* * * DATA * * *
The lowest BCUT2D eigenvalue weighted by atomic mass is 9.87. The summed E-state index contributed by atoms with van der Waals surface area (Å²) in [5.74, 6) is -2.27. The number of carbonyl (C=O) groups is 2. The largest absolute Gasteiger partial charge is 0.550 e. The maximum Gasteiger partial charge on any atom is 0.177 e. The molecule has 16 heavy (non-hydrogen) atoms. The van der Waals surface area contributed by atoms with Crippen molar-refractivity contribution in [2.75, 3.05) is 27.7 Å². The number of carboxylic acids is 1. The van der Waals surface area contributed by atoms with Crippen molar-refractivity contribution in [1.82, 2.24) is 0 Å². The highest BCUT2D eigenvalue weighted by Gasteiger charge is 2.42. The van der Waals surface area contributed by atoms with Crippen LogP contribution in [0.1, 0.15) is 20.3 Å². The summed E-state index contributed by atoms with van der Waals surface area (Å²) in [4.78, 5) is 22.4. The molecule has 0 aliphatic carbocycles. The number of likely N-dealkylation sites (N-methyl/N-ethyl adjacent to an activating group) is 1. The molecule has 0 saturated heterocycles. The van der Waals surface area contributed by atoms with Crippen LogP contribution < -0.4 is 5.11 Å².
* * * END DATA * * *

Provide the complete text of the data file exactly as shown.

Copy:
The lowest BCUT2D eigenvalue weighted by atomic mass is 9.87. The summed E-state index contributed by atoms with van der Waals surface area (Å²) in [5.74, 6) is -2.27. The number of carbonyl (C=O) groups is 2. The largest absolute Gasteiger partial charge is 0.550 e. The maximum Gasteiger partial charge on any atom is 0.177 e. The molecule has 16 heavy (non-hydrogen) atoms. The van der Waals surface area contributed by atoms with Crippen molar-refractivity contribution in [2.75, 3.05) is 27.7 Å². The number of carboxylic acids is 1. The van der Waals surface area contributed by atoms with Crippen molar-refractivity contribution in [1.82, 2.24) is 0 Å². The highest BCUT2D eigenvalue weighted by Gasteiger charge is 2.42. The van der Waals surface area contributed by atoms with Crippen LogP contribution in [0.1, 0.15) is 20.3 Å². The summed E-state index contributed by atoms with van der Waals surface area (Å²) in [4.78, 5) is 22.4. The molecule has 0 aliphatic carbocycles. The number of likely N-dealkylation sites (N-methyl/N-ethyl adjacent to an activating group) is 1. The molecule has 0 saturated heterocycles. The van der Waals surface area contributed by atoms with Crippen LogP contribution < -0.4 is 5.11 Å².